legal purposes such bills of exceptions, papers, and other documents received by
the clerk may be considered presented to the court. It is the duty of the clerk
to report to the judge having cognizance of a suit, or to the judge who many
replace him and under whose orders the clerk discharges his functions, the
receipt of all papers so filed, immediately upon their presentation or within a
reasonable period. (Sec. 384, Code of Civil Procedure.)

The filing mark upon a pleading, document, or bill of exceptions produces by
operation of law positive legal effect with respect to the rights of the
parties, and the availability of the remedial process allowed by the law. A
negligent clerk who, after receiving a bill of exceptions or pleadings which
should be presented within a fixed period, fails to perform his duty is
unquestionably liable for the damage which his conduct may cause a litigant.

Just as there is only one court in this city presided over by several judges,
so there is only one clerk with one assistant and several deputies. (Sees. 49
and 60 of Act No. 136, and subsequent acts increasing the number of judges.)

Consequently, cases pending before the judges of the city of Manila are cases
pending in the same court and in charge of the same clerk. The distribution of
cases in the court among the various judges is a matter controlled solely by
rule, and does not involve any question of jurisdiction. Any one of the judges
of the city .is competent to try a case assigned to another, whenever it may be
convenient for him to do so. And the clerk, with his assistant and deputies, is
subject to the orders and directions of each one of the judges in the discharge
of his duties, and especially subject to their direction with respect to each
case which may be allotted to any particular judge.

The primary rule established by the law of procedure is that the judge who
has heard and decided a case is the one upon whom devolves the duty of allowing
and signing the bill of exceptions. In case of the death or absence of this
judge this court has already rendered a decision establishing rules under which
a case can never arise in which there shall be no judge competent to sign the
bill of exceptions, or bill of exceptions remain unsigned to the prejudice of
the parties and to the detriment of the administration of justice. If a court is
always provided with a judge, and a dead or absent judge is immediately
substituted by another, appointed in his place so that the administration of
justice be not delayed or suspended, it follows that there will always be a
judge available to allow and sign a bill of exceptions by which the parties may
avail themselves of the right to appeal against the judgment.

This being so, Judge Ambler should have directed the clerk to call his
attention to the bill of exceptions filed with the latter, together with the
record and other antecedents of the litigation, and no previous order from Judge
Sweeney was necessary. The fact that the case of Marker m. Garcia was tried in
Part III, in which the judge now sitting in Part I formerly presided, is no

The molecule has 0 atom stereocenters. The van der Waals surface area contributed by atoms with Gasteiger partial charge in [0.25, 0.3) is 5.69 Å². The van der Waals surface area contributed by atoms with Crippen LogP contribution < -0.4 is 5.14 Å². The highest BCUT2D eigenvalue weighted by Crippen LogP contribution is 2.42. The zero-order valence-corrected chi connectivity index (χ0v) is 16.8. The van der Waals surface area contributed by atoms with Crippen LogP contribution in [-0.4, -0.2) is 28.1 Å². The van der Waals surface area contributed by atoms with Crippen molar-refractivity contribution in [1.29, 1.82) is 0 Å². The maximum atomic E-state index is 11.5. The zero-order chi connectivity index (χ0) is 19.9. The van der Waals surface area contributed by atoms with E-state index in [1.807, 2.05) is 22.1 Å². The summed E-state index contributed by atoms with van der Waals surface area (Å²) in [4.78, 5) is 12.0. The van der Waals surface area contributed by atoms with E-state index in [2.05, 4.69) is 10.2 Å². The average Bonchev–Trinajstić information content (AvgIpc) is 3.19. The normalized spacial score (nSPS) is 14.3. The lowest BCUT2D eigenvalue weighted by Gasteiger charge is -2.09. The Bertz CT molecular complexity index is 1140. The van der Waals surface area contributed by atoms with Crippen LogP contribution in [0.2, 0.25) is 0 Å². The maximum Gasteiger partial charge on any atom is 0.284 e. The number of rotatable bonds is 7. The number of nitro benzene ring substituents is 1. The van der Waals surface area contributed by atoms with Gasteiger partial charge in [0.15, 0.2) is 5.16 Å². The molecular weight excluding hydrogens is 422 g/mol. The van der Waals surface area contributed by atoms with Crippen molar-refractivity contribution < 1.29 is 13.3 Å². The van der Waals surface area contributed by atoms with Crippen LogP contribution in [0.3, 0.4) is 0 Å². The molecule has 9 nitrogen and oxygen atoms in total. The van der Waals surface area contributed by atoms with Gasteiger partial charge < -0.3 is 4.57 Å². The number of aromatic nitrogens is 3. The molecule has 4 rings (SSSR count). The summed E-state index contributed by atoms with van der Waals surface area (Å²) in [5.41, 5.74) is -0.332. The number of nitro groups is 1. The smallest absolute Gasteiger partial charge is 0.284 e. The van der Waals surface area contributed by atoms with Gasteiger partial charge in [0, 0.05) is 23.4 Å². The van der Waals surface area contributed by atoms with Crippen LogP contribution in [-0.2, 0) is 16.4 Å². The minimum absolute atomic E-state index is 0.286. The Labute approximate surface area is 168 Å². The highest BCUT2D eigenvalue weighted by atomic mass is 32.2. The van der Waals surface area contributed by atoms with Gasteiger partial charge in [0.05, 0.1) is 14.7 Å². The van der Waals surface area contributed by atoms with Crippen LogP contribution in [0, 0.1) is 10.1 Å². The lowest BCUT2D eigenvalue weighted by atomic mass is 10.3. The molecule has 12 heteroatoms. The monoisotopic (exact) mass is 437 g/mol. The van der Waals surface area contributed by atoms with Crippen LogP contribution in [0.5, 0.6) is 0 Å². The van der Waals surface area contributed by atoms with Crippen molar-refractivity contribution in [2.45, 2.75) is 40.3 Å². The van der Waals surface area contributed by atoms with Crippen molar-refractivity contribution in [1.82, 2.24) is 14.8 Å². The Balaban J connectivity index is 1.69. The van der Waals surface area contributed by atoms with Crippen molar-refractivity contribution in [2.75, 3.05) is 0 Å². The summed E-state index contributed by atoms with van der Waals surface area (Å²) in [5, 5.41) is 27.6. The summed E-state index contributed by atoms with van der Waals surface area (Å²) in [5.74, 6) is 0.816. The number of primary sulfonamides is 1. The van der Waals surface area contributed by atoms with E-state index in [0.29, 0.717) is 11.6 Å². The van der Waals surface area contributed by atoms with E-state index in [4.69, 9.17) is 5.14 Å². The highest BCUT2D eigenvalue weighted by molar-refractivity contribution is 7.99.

obstacle to the allowance of the bill of exceptions by Judge Ambler, inasmuch as
Judge Sweeney makes no opposition to his doing so, and furthermore because, as
the case is pending in the single court of Manila, the distribution of cases is
not jurisdictional, and Judge Ambler, having tried and decided the case, it
devolved upon him in the first place to certify the bill of exceptions.

The bill having been filed within the period prescribed by law, the
provisions of section 143 of the Code of Civil Procedure must be complied with.
It is not permissible to refuse to permit a party to avail himself of his remedy
by bill of exceptions upon grounds not recognized in the law of procedure. The
general tendency of courts in matters of procedure is ordinarily to allow all
appeals from their judgments, for if the conviction exists that a decision is in
harmony with the pleadings, the provisions of law, and the principles of
justice, it is a matter of indifference that such decisions be reviewed upon the
questions at issue.

With respect to the application of the provisions of the Code of Civil
Procedure to cases submitted to the courts for their decision, the provisions of
section 2 should always be borne in mind, which in effect provides that in the
interpretation of the code the controlling principle is to be the spirit and
purpose of the law, as determined by reason and good sense, rather than the
strict letter.

For the reasons stated, it is our opinion that a writ of mandamus must issue,
in accordance with the provisions of section 499 and others of the Code of Civil
Procedure, addressed to Judge Ambler, an-d directing him to allow and certify in
due form the bill of exceptions presented by the petitioner with the costs de
oficio. The parties will be notified of this decision. So ordered.

Arellano, C. J., Mapa and McDonough, JJ., concur.



Upon the facts alleged in the complaint and answer filed in this case, I
dissent from the conclusions of the court expressed in this decision.

Date created: April 23, 2014